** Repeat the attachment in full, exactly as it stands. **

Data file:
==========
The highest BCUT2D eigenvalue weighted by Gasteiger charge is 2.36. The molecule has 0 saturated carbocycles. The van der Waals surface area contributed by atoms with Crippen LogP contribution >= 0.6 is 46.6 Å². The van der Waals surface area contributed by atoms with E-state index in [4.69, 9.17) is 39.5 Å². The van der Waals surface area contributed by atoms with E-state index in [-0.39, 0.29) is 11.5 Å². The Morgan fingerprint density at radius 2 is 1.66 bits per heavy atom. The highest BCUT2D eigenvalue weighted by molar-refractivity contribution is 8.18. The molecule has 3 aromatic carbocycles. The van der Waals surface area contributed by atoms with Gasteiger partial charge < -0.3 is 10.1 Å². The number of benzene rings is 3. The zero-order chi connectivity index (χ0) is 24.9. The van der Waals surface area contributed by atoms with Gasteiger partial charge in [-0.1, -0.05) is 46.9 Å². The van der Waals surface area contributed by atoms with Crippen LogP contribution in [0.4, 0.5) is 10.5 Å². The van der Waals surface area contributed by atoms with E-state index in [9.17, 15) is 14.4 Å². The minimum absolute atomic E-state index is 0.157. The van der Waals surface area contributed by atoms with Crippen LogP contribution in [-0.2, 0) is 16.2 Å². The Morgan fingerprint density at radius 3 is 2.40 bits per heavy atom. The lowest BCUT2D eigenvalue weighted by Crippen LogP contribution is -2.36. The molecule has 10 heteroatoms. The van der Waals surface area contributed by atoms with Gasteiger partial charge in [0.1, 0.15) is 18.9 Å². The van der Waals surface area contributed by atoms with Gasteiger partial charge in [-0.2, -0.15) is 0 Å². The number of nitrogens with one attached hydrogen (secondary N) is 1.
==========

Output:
The highest BCUT2D eigenvalue weighted by Gasteiger charge is 2.36. The molecule has 0 saturated carbocycles. The van der Waals surface area contributed by atoms with Crippen LogP contribution >= 0.6 is 46.6 Å². The van der Waals surface area contributed by atoms with E-state index in [4.69, 9.17) is 39.5 Å². The van der Waals surface area contributed by atoms with E-state index in [-0.39, 0.29) is 11.5 Å². The Morgan fingerprint density at radius 2 is 1.66 bits per heavy atom. The highest BCUT2D eigenvalue weighted by molar-refractivity contribution is 8.18. The molecule has 3 aromatic carbocycles. The van der Waals surface area contributed by atoms with Gasteiger partial charge < -0.3 is 10.1 Å². The number of benzene rings is 3. The zero-order chi connectivity index (χ0) is 24.9. The van der Waals surface area contributed by atoms with Gasteiger partial charge in [-0.1, -0.05) is 46.9 Å². The van der Waals surface area contributed by atoms with Crippen LogP contribution in [0.4, 0.5) is 10.5 Å². The van der Waals surface area contributed by atoms with E-state index in [9.17, 15) is 14.4 Å². The minimum absolute atomic E-state index is 0.157. The van der Waals surface area contributed by atoms with Crippen LogP contribution in [-0.2, 0) is 16.2 Å². The Morgan fingerprint density at radius 3 is 2.40 bits per heavy atom. The lowest BCUT2D eigenvalue weighted by Crippen LogP contribution is -2.36. The molecule has 10 heteroatoms. The van der Waals surface area contributed by atoms with Gasteiger partial charge in [0.1, 0.15) is 18.9 Å². The van der Waals surface area contributed by atoms with Gasteiger partial charge in [-0.2, -0.15) is 0 Å². The number of nitrogens with one attached hydrogen (secondary N) is 1.